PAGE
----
The University of California has become the first major higher education institution in the country to clearly define privacy both for individuals and the university as a whole, and to establish guiding principles and a framework to address these issues.
Privacy is a highly complex issue, even more so in higher education because universities handle a wider array of services — from education, research and health care to historical archives and mortgage loans — than most private companies do. Privacy issues touch on everything from student, patient and donor records to the websites visited on work computers and the research data shared among colleagues.
UC’s new privacy program outlines the values and operating principles needed to strike the delicate balance between protecting the personal autonomy of individuals at UC and safeguarding the data entrusted to the university by the people it serves — all while maintaining the institutional transparency required of a public agency.
“UC has taken the lead in higher education in defining these privacy concepts and moving forward,” said UC Chief Compliance and Audit Officer Sheryl Vacca. “We have taken on a new model that is not just about protecting private and restricted information, but is about balancing the many rights and values of our broad constituency.”
President Janet Napolitano supports the approach to privacy, which had its origins in 2010 when her predecessor, Mark Yudof, convened a steering committee to perform a comprehensive review of the university’s current privacy and information security policies.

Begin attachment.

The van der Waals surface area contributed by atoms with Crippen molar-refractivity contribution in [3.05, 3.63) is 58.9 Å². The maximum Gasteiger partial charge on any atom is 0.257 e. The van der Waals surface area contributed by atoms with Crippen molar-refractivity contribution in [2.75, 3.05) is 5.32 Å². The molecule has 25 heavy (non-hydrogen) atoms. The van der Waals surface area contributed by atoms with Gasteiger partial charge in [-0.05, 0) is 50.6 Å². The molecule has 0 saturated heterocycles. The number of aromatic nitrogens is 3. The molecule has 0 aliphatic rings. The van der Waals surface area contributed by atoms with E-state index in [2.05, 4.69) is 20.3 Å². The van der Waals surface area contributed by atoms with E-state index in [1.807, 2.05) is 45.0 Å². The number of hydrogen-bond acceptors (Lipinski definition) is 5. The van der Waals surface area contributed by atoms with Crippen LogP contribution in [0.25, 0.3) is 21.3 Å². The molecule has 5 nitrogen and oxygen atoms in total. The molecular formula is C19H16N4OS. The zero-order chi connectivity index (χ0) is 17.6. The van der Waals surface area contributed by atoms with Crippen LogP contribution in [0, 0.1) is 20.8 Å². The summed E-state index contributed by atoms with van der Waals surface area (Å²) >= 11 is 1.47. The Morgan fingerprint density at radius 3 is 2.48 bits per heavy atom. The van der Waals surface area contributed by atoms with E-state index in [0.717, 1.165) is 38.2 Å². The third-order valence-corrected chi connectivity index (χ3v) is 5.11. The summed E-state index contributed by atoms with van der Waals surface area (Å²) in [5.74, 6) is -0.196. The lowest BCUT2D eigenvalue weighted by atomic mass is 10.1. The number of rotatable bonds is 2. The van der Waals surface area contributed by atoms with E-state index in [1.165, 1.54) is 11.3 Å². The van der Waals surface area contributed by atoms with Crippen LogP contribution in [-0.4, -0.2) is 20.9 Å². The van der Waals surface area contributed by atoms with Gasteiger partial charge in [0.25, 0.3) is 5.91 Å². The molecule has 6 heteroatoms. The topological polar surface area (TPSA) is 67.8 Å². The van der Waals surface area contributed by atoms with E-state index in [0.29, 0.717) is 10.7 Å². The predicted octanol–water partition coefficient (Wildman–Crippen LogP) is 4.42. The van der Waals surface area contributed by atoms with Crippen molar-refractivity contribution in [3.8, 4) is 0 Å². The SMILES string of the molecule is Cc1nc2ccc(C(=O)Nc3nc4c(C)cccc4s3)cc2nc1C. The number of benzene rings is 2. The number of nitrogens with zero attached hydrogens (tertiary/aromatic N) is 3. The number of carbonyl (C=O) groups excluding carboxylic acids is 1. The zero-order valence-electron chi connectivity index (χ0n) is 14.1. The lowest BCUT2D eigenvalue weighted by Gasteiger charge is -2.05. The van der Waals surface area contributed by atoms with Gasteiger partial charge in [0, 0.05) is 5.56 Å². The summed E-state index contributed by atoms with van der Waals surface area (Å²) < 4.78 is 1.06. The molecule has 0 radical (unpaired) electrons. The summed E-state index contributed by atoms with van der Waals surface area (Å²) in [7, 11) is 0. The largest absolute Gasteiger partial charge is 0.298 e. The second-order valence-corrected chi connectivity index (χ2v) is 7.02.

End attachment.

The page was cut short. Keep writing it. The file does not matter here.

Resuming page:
The committee’s resulting 47-page report clearly defines and differentiates between autonomy privacy (the ability of individuals to conduct activities without observation such as do research and visit websites) and information security (protects information about people and infrastructure such as student or patient records and intellectual property). The report identifies these as important UC values, sets guiding principles, and establishes a common vocabulary for how the university should address these issues.
While UC has consistently worked hard to comply with federal and state regulations, the goal of the privacy program is to allow UC to operate even more effectively and efficiently.
Each campus has designated a privacy official who will work collaboratively to develop, implement and administer a comprehensive privacy program at their location. Campuses are currently reviewing their privacy controls and addressing areas of potential vulnerability.
UC’s systemwide Office of Ethics and Compliance is coordinating training to ensure campuses remain well-versed on privacy risks, protections and industry best practices.